What is a PRN Worker in Healthcare? RNs, LPNs &; CNAs Land Gig Freelance Jobs

Healthcare Jobs

Freelance work has been on the rise for years alongside technology advancements. Despite the “Great Resignation” due to the pandemic, the freelancing portion of the U.S. workforce is sitting solidly at 36%, with significant growth in skilled freelance work. Freelancing is not exclusive to one industry; it is spread across a swath of them, and the healthcare industry is one of the many that benefits from a skilled freelancer talent pool. 

Specifically, registered nurses (RNs), licensed practical nurses (LPNs), and certified nursing assistants (CNAs) are helping hospitals and healthcare facilities across the country fill shift vacancies by working freelance (also referred to as gig) nursing jobs. These freelancer nurses and assistants are often called PRN workers. Keep reading to learn the difference between a self-contracted nurse and an employee, the benefits of PRN jobs, and how to find per diem shifts for LPNs, RNs, and CNAs.

What’s the Difference Between a PRN Worker and an Employee or Staff Nurse/CNA?

It’s essential to qualify the difference between freelance PRN jobs in healthcare and staff nurses and assistants (who may occasionally be asked by their employer to work PRN from time to time). PRN is the acronym for “pro re nata,” which means on-demand or as-needed. When a nurse works PRN, they work only when needed. Let’s clarify.

What is an Employee or Staff Nurse?

Staff nurses and assistants are directly employed by a hospital or healthcare facility. The conditions of their employment stipulate a set number of working hours or shifts per week, which may be full or part-time, and the hospital or facility determines the shift schedule. Moreover, staff nurses and CNAs receive agreed-upon benefits packages and typically earn paid vacation and sick leave over the course of their employment.

What is a Self-Contractor or PRN Worker in Healthcare?

Freelance PRN jobs are for RNs, LPNs, and CNAs who work as self-contractors or freelancers through a healthcare staffing app like Nursa. This distinction applies not only to their tax status but also to their scheduling and work environment. They contract out their work availability, which means the hospitals and healthcare facilities that hire them do not pay them directly, nor are they eligible for benefits. PRN nurses and CNAs can work in hospitals, skilled care facilities, long-term care facilities, assisted living, surgery centers, medical outpatient centers, or emergency care facilities.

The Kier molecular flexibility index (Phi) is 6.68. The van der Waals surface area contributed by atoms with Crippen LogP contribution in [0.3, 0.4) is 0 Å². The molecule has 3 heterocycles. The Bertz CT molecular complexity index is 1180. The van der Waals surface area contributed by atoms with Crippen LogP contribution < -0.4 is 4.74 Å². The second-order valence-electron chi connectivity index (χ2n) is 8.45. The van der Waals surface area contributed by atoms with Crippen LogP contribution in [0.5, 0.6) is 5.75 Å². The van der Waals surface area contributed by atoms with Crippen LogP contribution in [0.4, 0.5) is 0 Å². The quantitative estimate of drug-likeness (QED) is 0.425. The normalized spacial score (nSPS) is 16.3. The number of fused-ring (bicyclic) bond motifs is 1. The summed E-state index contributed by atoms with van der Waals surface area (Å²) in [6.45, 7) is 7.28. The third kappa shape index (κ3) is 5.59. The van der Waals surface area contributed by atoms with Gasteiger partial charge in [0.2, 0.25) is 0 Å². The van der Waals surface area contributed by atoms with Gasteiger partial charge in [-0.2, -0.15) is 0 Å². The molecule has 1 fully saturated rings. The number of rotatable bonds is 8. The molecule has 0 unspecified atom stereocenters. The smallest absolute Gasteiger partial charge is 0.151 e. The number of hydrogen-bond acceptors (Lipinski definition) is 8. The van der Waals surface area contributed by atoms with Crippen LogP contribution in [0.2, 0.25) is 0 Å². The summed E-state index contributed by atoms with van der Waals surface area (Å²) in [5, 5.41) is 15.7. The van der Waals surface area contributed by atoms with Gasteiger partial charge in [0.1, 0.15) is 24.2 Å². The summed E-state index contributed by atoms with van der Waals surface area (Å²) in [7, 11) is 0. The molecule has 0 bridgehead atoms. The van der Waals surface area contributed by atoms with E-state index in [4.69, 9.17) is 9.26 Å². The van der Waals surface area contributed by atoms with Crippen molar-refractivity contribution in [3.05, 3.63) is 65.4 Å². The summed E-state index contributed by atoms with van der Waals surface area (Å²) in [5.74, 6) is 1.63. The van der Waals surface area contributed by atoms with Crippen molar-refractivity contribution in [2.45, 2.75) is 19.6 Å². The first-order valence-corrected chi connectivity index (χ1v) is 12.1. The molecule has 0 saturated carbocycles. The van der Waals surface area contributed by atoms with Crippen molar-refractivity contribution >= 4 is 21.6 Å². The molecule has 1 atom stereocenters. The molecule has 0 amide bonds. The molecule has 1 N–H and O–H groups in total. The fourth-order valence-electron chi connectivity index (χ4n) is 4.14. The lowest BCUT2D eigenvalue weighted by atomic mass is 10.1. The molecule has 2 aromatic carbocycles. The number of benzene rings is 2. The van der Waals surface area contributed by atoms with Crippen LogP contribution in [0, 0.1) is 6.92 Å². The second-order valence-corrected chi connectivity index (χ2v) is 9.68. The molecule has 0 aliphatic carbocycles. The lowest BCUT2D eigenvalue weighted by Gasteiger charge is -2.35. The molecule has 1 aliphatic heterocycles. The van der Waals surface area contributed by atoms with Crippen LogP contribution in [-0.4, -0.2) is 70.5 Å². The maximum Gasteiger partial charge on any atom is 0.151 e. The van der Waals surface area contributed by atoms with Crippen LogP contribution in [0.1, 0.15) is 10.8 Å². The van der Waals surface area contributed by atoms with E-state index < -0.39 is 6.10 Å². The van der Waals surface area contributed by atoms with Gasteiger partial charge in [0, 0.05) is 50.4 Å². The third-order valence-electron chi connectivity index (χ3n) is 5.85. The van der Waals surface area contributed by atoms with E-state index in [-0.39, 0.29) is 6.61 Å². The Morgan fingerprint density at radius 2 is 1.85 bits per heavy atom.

5 Benefits of Becoming a PRN Healthcare Worker

When you read that a self-contractor nurse doesn’t earn benefits, did it make you wonder why RNs, LPNs, and CNAs are working PRN consulting jobs? Even though PRN workers aren’t eligible for hospital or facility benefits, there are many other benefits to working as a self-contractor.

  1. Work when you want. The most appealing characteristic of freelance work is its inherent flexibility. When you work as a freelance PRN nurse, you choose the shifts you want to work instead of having a set schedule. This facet of PRN work allows clinicians to schedule their work around the other responsibilities they have in life. This means all the RNs, LPNs, and CNAs who couldn’t otherwise work because they couldn’t commit to full or part-time staff schedules can find opportunities to help with the nursing shortage, stay current in their profession, and earn an income.
  2. PRN work often offers a higher hourly wage. Yes, PRN workers are only eligible for some of the regular benefits of staff clinicians, yet the PRN hourly rate is usually higher. 
  3. PRN work provides work environment variety. When medical professionals use Nursa to search for PRN jobs in their surrounding area, they can choose from various hospitals and healthcare centers offering PRN shifts. They may work at a hospital one night and a skilled nursing facility the next. They can even find PRN shifts in other towns that they otherwise wouldn’t have known about. This variety can undoubtedly help prevent boredom and can also help combat burnout.
  4. PRN work allows for distance from workplace politics. PRN workers aren’t part of the routine staff schedule and, as such, aren’t likely to be pulled into workplace politics. They show up, do their job with compassion and focus, and clock out at the end of the shift.
  5. PRN workers often have other jobs or studies. PRN clinicians usually schedule their shifts around another job or college course. The flexibility of PRN work means that there is no minimum quota of shifts to be met. If one week is too busy with the other job or exams, there is no pressure to work.

How Does Nursa Work?

A PRN worker in healthcare can find Nursa, download the smartphone app, create an account, verify your nursing license, and start browsing PRN shifts near you. You apply for shifts directly through the app, view your scheduled shifts, and track your work hours all in the app. Download the app today and get started!

Written by Miranda Booher, RN

SEO Content Marketing Administrator Miranda has been a registered nurse since 2007 and has a healthy background in travel nursing, healthcare IT, and digital marketing. She brings an interesting combination of stellar SEO content management and copywriting skills and first-hand nursing experience to the table. Miranda understands the industry and has an impeccable ability to write about it. And speaking of travel - Miranda currently lives in Bolivia, though she maintains an active Registered Nurse license in the state of Ohio and stays current on the latest healthcare news through her writing. When she is not creating killer copy, or serving others through her work as a nurse, you can find her spending time with her family traveling in the Andes Mountains.

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